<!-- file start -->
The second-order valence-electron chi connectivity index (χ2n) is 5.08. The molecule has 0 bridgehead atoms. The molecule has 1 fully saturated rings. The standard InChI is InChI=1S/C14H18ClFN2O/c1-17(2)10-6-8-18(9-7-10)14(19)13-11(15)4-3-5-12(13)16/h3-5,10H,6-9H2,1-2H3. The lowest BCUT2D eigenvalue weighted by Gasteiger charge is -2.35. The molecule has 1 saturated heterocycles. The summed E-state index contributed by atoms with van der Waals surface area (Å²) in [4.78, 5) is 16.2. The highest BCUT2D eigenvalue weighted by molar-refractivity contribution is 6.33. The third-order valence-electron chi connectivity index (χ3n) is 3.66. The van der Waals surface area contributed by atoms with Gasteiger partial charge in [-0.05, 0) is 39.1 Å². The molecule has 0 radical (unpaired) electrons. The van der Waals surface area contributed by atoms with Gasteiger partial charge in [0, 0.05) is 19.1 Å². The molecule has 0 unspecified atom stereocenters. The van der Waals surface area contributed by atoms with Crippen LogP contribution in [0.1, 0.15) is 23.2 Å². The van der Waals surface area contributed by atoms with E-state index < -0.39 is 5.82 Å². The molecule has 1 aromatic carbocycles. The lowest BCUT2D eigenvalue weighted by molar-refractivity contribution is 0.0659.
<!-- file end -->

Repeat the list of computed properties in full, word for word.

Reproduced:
The second-order valence-electron chi connectivity index (χ2n) is 5.08. The molecule has 0 bridgehead atoms. The molecule has 1 fully saturated rings. The standard InChI is InChI=1S/C14H18ClFN2O/c1-17(2)10-6-8-18(9-7-10)14(19)13-11(15)4-3-5-12(13)16/h3-5,10H,6-9H2,1-2H3. The lowest BCUT2D eigenvalue weighted by Gasteiger charge is -2.35. The molecule has 1 saturated heterocycles. The summed E-state index contributed by atoms with van der Waals surface area (Å²) in [4.78, 5) is 16.2. The highest BCUT2D eigenvalue weighted by molar-refractivity contribution is 6.33. The third-order valence-electron chi connectivity index (χ3n) is 3.66. The van der Waals surface area contributed by atoms with Gasteiger partial charge in [-0.05, 0) is 39.1 Å². The molecule has 0 radical (unpaired) electrons. The van der Waals surface area contributed by atoms with Gasteiger partial charge in [0, 0.05) is 19.1 Å². The molecule has 0 unspecified atom stereocenters. The van der Waals surface area contributed by atoms with Crippen LogP contribution in [0.1, 0.15) is 23.2 Å². The van der Waals surface area contributed by atoms with E-state index < -0.39 is 5.82 Å². The molecule has 1 aromatic carbocycles. The lowest BCUT2D eigenvalue weighted by molar-refractivity contribution is 0.0659.